Ratings for the 2012 Daytona 500 grew gradually through the first two and a half hours, climbing to an 8.2/12 (14.2 million viewers) in the 9:30 half-hour when the Montoya wreck occurred. Ratings grew further at 10:00 PM, peaking at an 8.8/13 (15.1 million viewers.) When the epic race concluded, Matt Kenseth emerged as the winner, capturing his second Daytona 500 victory in four years. 

  Top-rated markets for the Daytona 500 include: Greensboro (18.1/27), Jacksonville (18.1/27), Charlotte (16.7/26), Greenville (16.7/26), Dayton (16.1/25), and Orlando (16.0/26). Markets seeing the biggest growth from last year include: New Orleans (+46%, 7.3 vs. 5.0), Salt Lake City (+33%, 8.1 vs. 6.1), Ft. Myers (+30%, 15.5 vs. 11.9), San Antonio (+17%, 7.5 vs. 6.4) and Tampa (+17%, 12.5 vs. 10.7).

Daytona Speedweeks

Posted on: February 28, 2012 4:25 pm
Edited on: February 28, 2012 4:46 pm

NASCAR and Daytona up to the weekend's tests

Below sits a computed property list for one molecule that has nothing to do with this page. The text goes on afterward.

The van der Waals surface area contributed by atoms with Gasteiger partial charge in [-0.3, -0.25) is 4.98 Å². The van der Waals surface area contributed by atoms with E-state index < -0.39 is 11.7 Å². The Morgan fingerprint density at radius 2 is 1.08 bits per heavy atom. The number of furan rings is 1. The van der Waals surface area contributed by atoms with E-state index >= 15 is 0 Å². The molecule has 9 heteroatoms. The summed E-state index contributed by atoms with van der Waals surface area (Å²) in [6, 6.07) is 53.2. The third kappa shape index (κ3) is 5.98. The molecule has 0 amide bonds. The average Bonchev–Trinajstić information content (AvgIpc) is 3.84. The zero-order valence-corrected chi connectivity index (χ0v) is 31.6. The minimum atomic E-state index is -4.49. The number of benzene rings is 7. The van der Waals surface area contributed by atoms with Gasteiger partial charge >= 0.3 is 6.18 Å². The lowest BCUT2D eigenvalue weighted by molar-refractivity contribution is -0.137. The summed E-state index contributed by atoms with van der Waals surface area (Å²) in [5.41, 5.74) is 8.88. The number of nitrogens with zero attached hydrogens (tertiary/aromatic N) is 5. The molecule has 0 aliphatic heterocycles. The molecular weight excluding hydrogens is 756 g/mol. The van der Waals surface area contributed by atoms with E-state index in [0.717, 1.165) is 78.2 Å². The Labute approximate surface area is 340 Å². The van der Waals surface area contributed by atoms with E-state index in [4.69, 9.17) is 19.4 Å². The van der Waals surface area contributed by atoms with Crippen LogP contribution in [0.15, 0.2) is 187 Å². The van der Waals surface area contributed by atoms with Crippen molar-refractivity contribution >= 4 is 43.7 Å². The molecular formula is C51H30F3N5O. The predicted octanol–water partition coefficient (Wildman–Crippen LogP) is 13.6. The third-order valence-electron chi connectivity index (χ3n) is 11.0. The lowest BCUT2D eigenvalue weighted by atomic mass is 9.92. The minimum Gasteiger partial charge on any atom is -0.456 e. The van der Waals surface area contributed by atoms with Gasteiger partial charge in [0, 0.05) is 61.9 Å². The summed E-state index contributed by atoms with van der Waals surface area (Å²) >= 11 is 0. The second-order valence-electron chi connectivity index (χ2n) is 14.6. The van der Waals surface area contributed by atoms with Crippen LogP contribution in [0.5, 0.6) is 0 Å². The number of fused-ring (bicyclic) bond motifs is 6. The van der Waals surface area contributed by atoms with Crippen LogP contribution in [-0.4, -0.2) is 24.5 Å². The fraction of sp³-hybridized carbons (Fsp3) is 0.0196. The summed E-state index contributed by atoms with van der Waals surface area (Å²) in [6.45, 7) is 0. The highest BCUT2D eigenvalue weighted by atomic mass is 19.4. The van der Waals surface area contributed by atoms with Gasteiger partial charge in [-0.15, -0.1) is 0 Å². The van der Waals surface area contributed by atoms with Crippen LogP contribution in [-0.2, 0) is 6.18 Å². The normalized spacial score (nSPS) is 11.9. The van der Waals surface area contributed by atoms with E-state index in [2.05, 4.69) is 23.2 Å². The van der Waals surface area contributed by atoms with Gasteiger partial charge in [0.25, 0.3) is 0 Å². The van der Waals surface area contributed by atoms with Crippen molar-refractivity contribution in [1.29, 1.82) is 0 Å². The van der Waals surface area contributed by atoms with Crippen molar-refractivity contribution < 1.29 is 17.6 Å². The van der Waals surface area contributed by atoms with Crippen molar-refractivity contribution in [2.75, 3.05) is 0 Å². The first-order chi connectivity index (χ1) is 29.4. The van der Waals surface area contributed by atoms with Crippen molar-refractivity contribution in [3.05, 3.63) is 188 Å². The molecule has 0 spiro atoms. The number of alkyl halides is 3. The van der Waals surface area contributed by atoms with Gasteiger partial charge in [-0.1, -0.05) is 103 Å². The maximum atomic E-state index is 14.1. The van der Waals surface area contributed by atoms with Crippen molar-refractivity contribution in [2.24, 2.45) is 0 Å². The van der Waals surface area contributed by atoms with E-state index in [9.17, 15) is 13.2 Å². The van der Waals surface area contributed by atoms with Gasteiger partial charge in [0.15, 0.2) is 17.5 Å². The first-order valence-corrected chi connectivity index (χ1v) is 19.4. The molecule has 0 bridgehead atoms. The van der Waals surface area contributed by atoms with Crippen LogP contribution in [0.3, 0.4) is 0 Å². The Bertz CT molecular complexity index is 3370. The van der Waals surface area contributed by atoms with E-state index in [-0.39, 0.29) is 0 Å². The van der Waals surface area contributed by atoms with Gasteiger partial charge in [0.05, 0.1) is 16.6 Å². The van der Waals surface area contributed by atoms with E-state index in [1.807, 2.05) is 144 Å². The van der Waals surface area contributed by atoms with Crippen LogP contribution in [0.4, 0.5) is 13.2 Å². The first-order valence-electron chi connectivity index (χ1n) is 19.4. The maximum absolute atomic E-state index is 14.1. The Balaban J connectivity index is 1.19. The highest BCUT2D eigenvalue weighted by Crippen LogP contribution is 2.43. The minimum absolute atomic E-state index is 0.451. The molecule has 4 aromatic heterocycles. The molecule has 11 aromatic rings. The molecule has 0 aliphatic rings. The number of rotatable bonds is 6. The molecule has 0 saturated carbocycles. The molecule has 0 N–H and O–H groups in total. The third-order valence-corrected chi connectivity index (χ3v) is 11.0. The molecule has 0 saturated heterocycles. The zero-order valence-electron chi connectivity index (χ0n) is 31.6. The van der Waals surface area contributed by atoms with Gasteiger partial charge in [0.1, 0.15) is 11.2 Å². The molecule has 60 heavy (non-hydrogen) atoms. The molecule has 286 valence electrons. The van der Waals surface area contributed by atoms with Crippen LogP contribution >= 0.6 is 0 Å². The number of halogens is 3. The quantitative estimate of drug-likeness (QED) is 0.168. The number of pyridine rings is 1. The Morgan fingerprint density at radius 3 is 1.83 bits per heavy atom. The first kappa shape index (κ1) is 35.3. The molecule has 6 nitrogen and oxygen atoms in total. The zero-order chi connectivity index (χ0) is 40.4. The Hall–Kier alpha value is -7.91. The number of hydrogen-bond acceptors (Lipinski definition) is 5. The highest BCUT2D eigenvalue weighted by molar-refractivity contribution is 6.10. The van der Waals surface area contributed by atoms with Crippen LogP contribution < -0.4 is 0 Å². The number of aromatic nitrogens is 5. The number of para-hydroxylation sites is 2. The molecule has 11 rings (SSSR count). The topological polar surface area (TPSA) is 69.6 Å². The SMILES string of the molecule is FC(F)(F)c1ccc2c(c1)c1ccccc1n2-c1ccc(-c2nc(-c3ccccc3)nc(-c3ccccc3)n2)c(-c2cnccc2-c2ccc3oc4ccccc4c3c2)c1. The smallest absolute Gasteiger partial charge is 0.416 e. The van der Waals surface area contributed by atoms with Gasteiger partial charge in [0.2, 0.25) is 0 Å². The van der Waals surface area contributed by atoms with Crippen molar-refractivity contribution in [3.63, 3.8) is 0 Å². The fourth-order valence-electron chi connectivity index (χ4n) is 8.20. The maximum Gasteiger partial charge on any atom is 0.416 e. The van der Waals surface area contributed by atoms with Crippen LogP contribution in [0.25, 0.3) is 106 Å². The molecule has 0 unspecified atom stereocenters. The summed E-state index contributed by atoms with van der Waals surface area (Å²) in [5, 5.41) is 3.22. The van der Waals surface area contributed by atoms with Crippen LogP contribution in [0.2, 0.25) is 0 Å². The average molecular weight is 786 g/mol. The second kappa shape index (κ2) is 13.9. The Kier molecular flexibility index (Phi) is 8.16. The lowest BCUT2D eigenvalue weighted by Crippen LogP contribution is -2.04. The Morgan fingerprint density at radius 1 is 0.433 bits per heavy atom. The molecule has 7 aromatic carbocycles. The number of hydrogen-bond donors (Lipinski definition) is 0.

By Pete Pistone

NASCAR and its host racetracks need to plan for just about anything every weekend of the racing season. 

But what was thrown at both the sanctioning body and Daytona International Speedway over the weekend had to be unimaginable for even those with the most fertile imaginations.

For the first time in its 54 year history, the Daytona 500 fell victim to Mother Nature’s wrath and was rained out. The postponement meant the biggest race on the NASCAR calendar was forced to move to the next clear day and Daytona had to be ready for the challenge. 

Getting ahead of the next day’s weather obstacles, which included another long day of rain before the skies finally cleared, and announcing the race would try for a 7 p.m. ET green flag proved to be a perfect call by NASCAR and the track. 

“The last thing we wanted to do was have our fans wait through another long day of rain delays and jet dryer activity, so we felt like this gives them some clarity so they can come up with their plans, and hopefully that means stay at home, stay at their hotel, rest, whatever it is they need to do and they can come out and enjoy the event this evening,” said speedway president Joie Chitwood III when making the announcement early Monday morning.